Aviation experts of that period were dubious about the value of a retractable landing gear. It was widely believed that any reduction in drag would be offset by the added weight of the retraction mechanism. The early retractable landing gears, which were manually operated, were also notoriously prone to malfunction. The new Boeing fighter was therefore designed with a fixed landing gear in streamlined fairings.
The Air Corps was convinced that a cantilevered wing would not stand up to the stresses imposed by the violent maneuvers of a fighter. Consequently, the Model 248’s wings had external wire bracing not unlike that on the monoplane fighters of World War I. Many pilots of the early 1930s also considered good visibility to be one of a fighter plane’s most important characteristics. Before the advent of airborne radar, the pilot who survived was often the one who saw his opponent first. Aircraft radio was still in its infancy, thus communications between pilots were often carried out by visual signals.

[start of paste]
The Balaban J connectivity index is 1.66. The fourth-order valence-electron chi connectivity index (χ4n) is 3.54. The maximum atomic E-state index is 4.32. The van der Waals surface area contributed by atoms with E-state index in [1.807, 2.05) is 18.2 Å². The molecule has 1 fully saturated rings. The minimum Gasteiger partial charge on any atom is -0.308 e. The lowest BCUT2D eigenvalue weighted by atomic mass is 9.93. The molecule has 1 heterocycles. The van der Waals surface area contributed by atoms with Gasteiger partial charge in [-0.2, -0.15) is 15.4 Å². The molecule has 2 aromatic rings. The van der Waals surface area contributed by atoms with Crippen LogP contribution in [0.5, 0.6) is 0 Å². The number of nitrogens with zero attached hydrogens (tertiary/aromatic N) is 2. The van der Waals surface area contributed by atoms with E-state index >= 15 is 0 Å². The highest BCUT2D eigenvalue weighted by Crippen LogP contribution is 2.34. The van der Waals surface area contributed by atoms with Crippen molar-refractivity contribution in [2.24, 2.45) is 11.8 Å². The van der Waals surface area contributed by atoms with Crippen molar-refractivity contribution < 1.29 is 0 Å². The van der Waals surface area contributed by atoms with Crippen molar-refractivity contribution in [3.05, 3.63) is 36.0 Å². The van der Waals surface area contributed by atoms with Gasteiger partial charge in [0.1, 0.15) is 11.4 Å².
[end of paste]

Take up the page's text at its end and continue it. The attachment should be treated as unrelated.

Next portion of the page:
Enclosed canopies were felt to be confining, and some of the early versions often caused optical distortion. Moreover, many pilots simply preferred the feeling of flying in the open. Consequently, despite the expectation of speeds well in excess of 200 mph, the Boeing fighter was designed with an open cockpit.
In spite of those concessions to the conservative elements in the Air Corps, the P-936 was regarded as a radical design. It looked as if it belonged at the Cleveland Air Races rather than on an Army fighter field. Its clean lines and short wings gave it a high speed, but at a price in ease of handling not all Air Corps officials were willing to pay. Although they were built in only three months, the three prototypes were extensively tested throughout the remaining eight months of 1932 before the decision was finally made to order the monoplane into production as the P-26. In the meantime, the Army hedged its bets by ordering 25 P-12F biplane fighters from Boeing.